As lightning struck Eastern Oregon the weekend of Aug. 10 and the days prior, fires began to pop up across the area. Fortunately, the Oregon Department of Forestry was prepared for this and quickly contained the flames.
Of 70 fires that have occurred, only one grew larger than 10 acres, according to a press release by ODF.
Jamie Paul, Eastern Oregon Area assistant director, praised area fire crews in the press release for their efforts and hard work: “Responding to so many fires in such a short time period and keeping them small demonstrates how dedicated and aggressive ODF firefighters are to initial attack fire suppression.”
ODF also attributes the success of fighting the lightning fires to the preparation that was done. They were anticipating the storms because of red flag warnings that local weather groups had discussed with them, and as a result requested additional resources including engines from local rural fire departments, the Oregon Military Department and ODF in Western Oregon, as well as contract bulldozers. In addition to staffing and these move-up resources, aircrafts were instrumental in the success of the initial attack on the fires. According to the press release, these aircraft included single-engine air tankers, a heli-tack platform capable of delivering firefighters with gear quickly to remote fires, and helicopters that dropped water to cool hot spots so that ground troops have time to engage.
According to La Grande area ODF Assessment Coordinator Christine Shaw, much of the success was due to having these additional people fighting the fires.
“We focus mostly on Central Oregon but can work with partners in the military and local fire departments. We also coordinate with our district on the west side with less potential for lightning fires during this time,” Shaw said. “It’s a bonus for them because they get experience of initial attack and (other elements of wildfire fighting) they might not get as much of being on the west side.”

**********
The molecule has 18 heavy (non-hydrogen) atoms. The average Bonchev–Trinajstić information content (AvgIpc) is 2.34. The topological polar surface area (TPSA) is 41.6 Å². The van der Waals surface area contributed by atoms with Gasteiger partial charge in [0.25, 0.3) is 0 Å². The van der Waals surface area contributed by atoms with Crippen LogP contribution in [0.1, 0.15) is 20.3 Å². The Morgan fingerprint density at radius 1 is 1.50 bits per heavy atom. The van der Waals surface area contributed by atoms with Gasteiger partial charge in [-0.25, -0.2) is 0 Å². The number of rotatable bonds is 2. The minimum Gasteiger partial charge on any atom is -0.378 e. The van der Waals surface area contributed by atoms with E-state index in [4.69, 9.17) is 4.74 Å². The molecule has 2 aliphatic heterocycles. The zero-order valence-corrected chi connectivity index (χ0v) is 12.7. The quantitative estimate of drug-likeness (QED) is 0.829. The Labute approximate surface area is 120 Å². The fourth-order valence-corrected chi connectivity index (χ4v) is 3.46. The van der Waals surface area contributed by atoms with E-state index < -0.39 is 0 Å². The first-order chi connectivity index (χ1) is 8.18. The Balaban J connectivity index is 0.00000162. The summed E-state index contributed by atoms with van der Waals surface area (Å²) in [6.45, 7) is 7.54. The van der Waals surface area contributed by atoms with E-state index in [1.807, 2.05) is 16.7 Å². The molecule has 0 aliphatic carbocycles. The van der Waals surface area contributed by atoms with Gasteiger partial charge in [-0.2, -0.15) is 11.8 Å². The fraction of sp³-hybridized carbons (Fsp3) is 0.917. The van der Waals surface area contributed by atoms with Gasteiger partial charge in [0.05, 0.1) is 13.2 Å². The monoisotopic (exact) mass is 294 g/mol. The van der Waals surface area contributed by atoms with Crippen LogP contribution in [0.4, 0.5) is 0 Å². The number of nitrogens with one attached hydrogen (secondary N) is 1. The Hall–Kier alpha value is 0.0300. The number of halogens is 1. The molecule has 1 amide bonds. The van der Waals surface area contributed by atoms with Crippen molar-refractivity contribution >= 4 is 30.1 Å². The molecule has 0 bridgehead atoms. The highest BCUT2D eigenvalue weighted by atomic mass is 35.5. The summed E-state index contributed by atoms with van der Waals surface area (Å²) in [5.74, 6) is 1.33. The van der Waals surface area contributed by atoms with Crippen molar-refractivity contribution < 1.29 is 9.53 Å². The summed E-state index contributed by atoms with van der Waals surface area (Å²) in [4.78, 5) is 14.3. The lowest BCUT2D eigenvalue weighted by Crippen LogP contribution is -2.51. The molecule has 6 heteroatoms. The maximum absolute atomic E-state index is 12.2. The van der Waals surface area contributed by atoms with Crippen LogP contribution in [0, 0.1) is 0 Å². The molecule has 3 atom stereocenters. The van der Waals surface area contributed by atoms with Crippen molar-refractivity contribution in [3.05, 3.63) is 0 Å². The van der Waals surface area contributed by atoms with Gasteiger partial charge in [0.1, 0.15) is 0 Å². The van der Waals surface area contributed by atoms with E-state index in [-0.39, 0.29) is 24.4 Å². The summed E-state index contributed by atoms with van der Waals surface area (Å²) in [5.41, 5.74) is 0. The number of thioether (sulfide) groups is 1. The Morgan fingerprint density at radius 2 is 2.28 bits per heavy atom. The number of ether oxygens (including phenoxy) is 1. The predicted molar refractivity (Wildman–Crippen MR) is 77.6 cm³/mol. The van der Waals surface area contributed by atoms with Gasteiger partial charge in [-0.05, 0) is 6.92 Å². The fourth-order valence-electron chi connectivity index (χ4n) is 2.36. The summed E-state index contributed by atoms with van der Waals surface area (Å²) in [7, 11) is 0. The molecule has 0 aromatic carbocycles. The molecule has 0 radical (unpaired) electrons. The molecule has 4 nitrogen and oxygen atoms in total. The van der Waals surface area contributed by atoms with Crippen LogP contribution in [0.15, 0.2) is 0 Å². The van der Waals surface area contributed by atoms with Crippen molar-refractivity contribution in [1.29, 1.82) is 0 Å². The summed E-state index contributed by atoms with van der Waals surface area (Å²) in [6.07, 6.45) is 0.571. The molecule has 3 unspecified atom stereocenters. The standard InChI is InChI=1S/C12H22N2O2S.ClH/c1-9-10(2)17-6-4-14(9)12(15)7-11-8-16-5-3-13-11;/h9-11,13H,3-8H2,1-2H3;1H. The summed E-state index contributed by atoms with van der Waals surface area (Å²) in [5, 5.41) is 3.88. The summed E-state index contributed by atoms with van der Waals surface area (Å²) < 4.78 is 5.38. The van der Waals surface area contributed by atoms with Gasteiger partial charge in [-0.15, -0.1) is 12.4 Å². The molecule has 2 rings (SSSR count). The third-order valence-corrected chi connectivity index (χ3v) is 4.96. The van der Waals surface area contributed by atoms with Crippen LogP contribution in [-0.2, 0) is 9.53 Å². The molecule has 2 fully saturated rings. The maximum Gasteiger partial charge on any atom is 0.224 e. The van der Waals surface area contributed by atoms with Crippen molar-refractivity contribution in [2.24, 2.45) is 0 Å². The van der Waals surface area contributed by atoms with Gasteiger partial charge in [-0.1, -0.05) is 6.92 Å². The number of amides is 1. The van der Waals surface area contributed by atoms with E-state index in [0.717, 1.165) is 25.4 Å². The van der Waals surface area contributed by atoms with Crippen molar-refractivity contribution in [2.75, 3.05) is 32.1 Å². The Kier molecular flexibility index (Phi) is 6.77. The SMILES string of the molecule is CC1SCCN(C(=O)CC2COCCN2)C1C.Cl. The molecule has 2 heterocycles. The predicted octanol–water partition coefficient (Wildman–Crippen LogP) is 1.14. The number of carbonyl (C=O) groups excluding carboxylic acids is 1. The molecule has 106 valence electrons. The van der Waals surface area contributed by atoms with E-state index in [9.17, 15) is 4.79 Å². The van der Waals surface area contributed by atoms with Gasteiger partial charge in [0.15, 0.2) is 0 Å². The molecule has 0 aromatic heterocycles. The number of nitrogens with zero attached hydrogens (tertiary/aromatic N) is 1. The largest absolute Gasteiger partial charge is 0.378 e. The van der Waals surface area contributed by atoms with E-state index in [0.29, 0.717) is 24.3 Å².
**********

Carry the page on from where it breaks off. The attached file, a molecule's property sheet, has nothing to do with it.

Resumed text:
Lightning fires are different than other types of fires. Shaw said ODF might get one human-started fire a day and such fires are usually contained to one area. They also come with no warning. Lightning fires, however, can be widespread and are often predicted through weather patterns.
“It’s all spread out,” Shaw said. “We all coordinate and can swap resources, as well as working with federal partners and local fire districts.”
Thunder and lightning storms that occur without rain bring a greater risk of fires. Additionally, according to the National Oceanic and Atmospheric Administration National Severe Storms Laboratory, energy from lightning heats the air anywhere from 18,000 degrees Fahrenheit to up to 60,000 degrees Fahrenheit.
Year to date there have been 114 lightning fires in the Eastern Oregon area burning just over 1,300 acres, compared to the 10-year average of 107 fires burning just over 12,000 acres, according to the ODF press release. There are no predictions for upcoming lightning storms at this time.